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New Code aims to ensure tenant farming rent reviews are fair, objective and evidence-based

Tenant farmers and their landlords can now get advice on how best to conduct rent reviews in a new Code published today by the Tenant Farming Commissioner for Scotland.

The Code of Practice on Conducting Rent Reviews is designed to help tenants and landlords reach agreement via transparent and objective consideration of all the relevant facts and circumstances. Rent reviews for agricultural holdings should be conducted as a negotiation not as ‘take it or leave it’ approach, the Code says.

It describes the legal basis for rent reviews and provides a practical, step-by-step approach to conducting a rent review. The Code includes: 

•    The key principles that should underpin a rent review 
•    Relevant factors that should be considered in rent reviews, alongside those that should be disregarded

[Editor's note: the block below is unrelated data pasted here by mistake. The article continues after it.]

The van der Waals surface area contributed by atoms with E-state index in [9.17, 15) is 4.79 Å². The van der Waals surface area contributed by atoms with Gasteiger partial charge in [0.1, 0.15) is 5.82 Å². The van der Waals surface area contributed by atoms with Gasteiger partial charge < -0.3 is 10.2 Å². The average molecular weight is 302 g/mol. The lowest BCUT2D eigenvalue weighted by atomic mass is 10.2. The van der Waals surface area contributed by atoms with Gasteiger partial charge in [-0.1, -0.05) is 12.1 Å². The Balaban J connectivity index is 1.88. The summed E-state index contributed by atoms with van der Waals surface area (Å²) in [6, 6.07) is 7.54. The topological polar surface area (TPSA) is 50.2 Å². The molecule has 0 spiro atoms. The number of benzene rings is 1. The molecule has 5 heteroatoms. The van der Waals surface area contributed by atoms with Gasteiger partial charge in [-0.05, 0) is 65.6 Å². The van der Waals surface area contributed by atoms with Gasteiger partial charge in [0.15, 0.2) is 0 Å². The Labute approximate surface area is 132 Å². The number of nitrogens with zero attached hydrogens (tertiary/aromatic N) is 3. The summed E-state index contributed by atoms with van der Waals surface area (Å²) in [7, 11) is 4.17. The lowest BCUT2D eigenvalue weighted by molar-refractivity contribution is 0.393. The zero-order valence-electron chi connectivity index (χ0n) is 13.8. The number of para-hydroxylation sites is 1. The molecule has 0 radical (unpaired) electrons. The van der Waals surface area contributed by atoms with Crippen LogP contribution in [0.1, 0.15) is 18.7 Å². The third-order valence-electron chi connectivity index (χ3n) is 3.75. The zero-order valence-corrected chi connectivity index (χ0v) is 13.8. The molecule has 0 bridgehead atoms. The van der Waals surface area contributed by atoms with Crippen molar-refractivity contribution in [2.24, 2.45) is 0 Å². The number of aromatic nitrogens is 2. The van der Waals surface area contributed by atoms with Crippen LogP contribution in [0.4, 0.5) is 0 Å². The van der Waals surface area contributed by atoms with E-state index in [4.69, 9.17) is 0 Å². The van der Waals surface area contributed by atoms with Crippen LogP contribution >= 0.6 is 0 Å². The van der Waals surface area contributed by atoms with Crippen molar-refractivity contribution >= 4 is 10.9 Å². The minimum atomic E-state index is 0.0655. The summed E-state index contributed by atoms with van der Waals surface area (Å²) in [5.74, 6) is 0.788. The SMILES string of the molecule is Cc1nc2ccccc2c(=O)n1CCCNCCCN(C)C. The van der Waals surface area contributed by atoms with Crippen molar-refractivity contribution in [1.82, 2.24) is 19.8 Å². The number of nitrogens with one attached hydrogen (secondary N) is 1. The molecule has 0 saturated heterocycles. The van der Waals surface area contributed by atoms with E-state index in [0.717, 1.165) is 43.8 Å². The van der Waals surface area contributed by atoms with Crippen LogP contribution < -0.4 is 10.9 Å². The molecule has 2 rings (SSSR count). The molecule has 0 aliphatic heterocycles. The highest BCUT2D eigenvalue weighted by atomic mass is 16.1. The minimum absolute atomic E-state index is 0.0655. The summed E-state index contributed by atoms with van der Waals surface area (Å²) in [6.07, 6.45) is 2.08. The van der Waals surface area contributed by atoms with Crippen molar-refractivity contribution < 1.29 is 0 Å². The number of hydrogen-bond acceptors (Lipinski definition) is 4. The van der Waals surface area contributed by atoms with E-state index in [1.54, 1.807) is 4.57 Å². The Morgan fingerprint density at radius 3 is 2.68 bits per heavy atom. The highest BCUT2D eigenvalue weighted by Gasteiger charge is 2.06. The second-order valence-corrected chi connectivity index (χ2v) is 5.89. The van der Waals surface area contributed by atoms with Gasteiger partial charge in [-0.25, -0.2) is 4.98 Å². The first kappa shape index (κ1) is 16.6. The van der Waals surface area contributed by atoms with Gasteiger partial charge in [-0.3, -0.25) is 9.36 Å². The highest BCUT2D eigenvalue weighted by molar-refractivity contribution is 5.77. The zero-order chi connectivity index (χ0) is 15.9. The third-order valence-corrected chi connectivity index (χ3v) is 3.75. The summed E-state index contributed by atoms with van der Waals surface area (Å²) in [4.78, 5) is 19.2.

•    Guidelines on how to initiate and conduct a rent review
•    A suggested timetable for negotiations
•    Valid sources of evidence that should be used to underpin a review.

It also includes suggestions on how to resolve disagreements between the parties and how parties can make a complaint about breaches of the Code.

Speaking about the newly published Code, Bob McIntosh, Tenant Farming Commissioner, said: “If rent reviews are not handled appropriately they can become a source of dispute and disagreement, and can even permanently sour the relationship between landlord and tenant. 

“At the end of the day, the aim is to determine the rent at which the holding might reasonably be expected to be let in the open market by a willing landlord to a willing tenant after taking account of certain factors.

“The new Code offers a series of practical steps to follow, to ensure that rent reviews are evidence-based and conducted fairly to reach an outcome that’s reasonable to both parties.”

Hay bales in a field (Courtesy of Rural Matters)